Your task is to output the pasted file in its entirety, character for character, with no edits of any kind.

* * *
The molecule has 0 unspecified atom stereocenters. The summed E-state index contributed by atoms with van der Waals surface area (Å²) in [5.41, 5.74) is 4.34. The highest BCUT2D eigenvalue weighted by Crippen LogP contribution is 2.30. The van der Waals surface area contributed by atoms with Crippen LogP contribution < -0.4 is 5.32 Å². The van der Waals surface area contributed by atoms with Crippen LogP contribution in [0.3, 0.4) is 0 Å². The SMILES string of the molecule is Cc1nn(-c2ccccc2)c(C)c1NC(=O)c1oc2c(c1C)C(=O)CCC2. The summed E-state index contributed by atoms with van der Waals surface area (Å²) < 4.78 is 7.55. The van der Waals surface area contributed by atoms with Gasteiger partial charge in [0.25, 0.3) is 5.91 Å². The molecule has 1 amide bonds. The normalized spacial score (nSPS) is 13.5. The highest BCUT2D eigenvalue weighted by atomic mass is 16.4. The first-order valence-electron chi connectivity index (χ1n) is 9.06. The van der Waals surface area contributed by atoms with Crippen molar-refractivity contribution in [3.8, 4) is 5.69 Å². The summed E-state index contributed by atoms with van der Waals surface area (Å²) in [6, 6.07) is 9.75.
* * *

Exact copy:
The molecule has 0 unspecified atom stereocenters. The summed E-state index contributed by atoms with van der Waals surface area (Å²) in [5.41, 5.74) is 4.34. The highest BCUT2D eigenvalue weighted by Crippen LogP contribution is 2.30. The van der Waals surface area contributed by atoms with Crippen LogP contribution < -0.4 is 5.32 Å². The van der Waals surface area contributed by atoms with Crippen LogP contribution in [0.3, 0.4) is 0 Å². The SMILES string of the molecule is Cc1nn(-c2ccccc2)c(C)c1NC(=O)c1oc2c(c1C)C(=O)CCC2. The summed E-state index contributed by atoms with van der Waals surface area (Å²) < 4.78 is 7.55. The van der Waals surface area contributed by atoms with Gasteiger partial charge in [0.25, 0.3) is 5.91 Å². The molecule has 1 amide bonds. The normalized spacial score (nSPS) is 13.5. The highest BCUT2D eigenvalue weighted by atomic mass is 16.4. The first-order valence-electron chi connectivity index (χ1n) is 9.06. The van der Waals surface area contributed by atoms with Crippen molar-refractivity contribution in [3.8, 4) is 5.69 Å². The summed E-state index contributed by atoms with van der Waals surface area (Å²) in [6, 6.07) is 9.75.